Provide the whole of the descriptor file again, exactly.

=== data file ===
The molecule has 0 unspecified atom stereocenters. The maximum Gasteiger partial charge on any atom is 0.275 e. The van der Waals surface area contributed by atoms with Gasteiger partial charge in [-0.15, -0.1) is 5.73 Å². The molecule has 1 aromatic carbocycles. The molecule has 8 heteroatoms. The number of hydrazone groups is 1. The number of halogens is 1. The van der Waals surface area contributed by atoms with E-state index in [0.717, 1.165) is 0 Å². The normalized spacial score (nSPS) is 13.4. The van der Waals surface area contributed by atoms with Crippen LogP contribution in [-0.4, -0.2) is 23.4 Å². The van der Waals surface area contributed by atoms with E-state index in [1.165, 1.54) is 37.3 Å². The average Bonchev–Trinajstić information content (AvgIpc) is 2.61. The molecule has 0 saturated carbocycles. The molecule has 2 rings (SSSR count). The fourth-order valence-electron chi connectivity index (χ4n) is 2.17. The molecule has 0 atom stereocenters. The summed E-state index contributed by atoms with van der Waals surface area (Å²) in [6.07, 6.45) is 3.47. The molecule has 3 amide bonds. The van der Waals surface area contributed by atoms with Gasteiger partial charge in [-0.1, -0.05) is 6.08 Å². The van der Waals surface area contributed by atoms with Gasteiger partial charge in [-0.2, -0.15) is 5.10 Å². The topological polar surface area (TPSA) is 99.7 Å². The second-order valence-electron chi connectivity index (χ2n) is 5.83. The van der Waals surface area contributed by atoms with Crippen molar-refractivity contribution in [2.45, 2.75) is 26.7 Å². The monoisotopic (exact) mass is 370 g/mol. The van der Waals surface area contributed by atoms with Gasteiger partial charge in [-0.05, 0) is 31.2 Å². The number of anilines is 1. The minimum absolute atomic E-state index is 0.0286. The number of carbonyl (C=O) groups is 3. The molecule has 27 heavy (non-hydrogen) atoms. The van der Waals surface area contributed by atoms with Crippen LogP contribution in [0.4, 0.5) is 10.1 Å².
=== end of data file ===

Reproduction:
The molecule has 0 unspecified atom stereocenters. The maximum Gasteiger partial charge on any atom is 0.275 e. The van der Waals surface area contributed by atoms with Gasteiger partial charge in [-0.15, -0.1) is 5.73 Å². The molecule has 1 aromatic carbocycles. The molecule has 8 heteroatoms. The number of hydrazone groups is 1. The number of halogens is 1. The van der Waals surface area contributed by atoms with E-state index in [0.717, 1.165) is 0 Å². The normalized spacial score (nSPS) is 13.4. The van der Waals surface area contributed by atoms with Crippen LogP contribution in [-0.4, -0.2) is 23.4 Å². The van der Waals surface area contributed by atoms with E-state index in [1.165, 1.54) is 37.3 Å². The average Bonchev–Trinajstić information content (AvgIpc) is 2.61. The molecule has 0 saturated carbocycles. The molecule has 2 rings (SSSR count). The fourth-order valence-electron chi connectivity index (χ4n) is 2.17. The molecule has 0 atom stereocenters. The summed E-state index contributed by atoms with van der Waals surface area (Å²) in [6.07, 6.45) is 3.47. The molecule has 3 amide bonds. The van der Waals surface area contributed by atoms with Gasteiger partial charge in [-0.1, -0.05) is 6.08 Å². The van der Waals surface area contributed by atoms with Gasteiger partial charge in [-0.2, -0.15) is 5.10 Å². The topological polar surface area (TPSA) is 99.7 Å². The second-order valence-electron chi connectivity index (χ2n) is 5.83. The van der Waals surface area contributed by atoms with Crippen molar-refractivity contribution in [2.45, 2.75) is 26.7 Å². The monoisotopic (exact) mass is 370 g/mol. The van der Waals surface area contributed by atoms with Gasteiger partial charge in [-0.05, 0) is 31.2 Å². The number of anilines is 1. The minimum absolute atomic E-state index is 0.0286. The number of carbonyl (C=O) groups is 3. The molecule has 27 heavy (non-hydrogen) atoms. The van der Waals surface area contributed by atoms with Crippen LogP contribution in [0.4, 0.5) is 10.1 Å².